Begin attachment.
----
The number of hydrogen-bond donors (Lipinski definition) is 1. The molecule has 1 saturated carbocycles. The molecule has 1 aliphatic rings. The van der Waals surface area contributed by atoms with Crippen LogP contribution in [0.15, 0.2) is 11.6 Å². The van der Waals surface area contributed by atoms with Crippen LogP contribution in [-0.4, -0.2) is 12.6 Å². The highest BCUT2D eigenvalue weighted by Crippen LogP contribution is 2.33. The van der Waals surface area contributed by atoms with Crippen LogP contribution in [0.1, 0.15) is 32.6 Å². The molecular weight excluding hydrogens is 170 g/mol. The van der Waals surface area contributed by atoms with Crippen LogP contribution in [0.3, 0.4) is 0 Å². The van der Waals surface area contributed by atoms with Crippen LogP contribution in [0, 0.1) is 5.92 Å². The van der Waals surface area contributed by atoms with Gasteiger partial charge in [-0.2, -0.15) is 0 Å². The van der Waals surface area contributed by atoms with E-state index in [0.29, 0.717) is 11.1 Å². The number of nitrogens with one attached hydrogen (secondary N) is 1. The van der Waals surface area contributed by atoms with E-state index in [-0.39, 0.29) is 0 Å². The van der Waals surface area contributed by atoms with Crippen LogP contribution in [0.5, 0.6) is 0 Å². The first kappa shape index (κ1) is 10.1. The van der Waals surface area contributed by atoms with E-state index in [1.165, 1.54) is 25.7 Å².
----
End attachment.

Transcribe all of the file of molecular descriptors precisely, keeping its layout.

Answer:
The number of hydrogen-bond donors (Lipinski definition) is 1. The molecule has 1 saturated carbocycles. The molecule has 1 aliphatic rings. The van der Waals surface area contributed by atoms with Crippen LogP contribution in [0.15, 0.2) is 11.6 Å². The van der Waals surface area contributed by atoms with Crippen LogP contribution in [-0.4, -0.2) is 12.6 Å². The highest BCUT2D eigenvalue weighted by Crippen LogP contribution is 2.33. The van der Waals surface area contributed by atoms with Crippen LogP contribution in [0.1, 0.15) is 32.6 Å². The molecular weight excluding hydrogens is 170 g/mol. The van der Waals surface area contributed by atoms with Crippen LogP contribution in [0.3, 0.4) is 0 Å². The van der Waals surface area contributed by atoms with Crippen LogP contribution in [0, 0.1) is 5.92 Å². The van der Waals surface area contributed by atoms with Gasteiger partial charge in [-0.2, -0.15) is 0 Å². The van der Waals surface area contributed by atoms with E-state index in [0.29, 0.717) is 11.1 Å². The number of nitrogens with one attached hydrogen (secondary N) is 1. The van der Waals surface area contributed by atoms with E-state index in [-0.39, 0.29) is 0 Å². The van der Waals surface area contributed by atoms with Crippen LogP contribution in [0.5, 0.6) is 0 Å². The first kappa shape index (κ1) is 10.1. The van der Waals surface area contributed by atoms with E-state index in [1.165, 1.54) is 25.7 Å².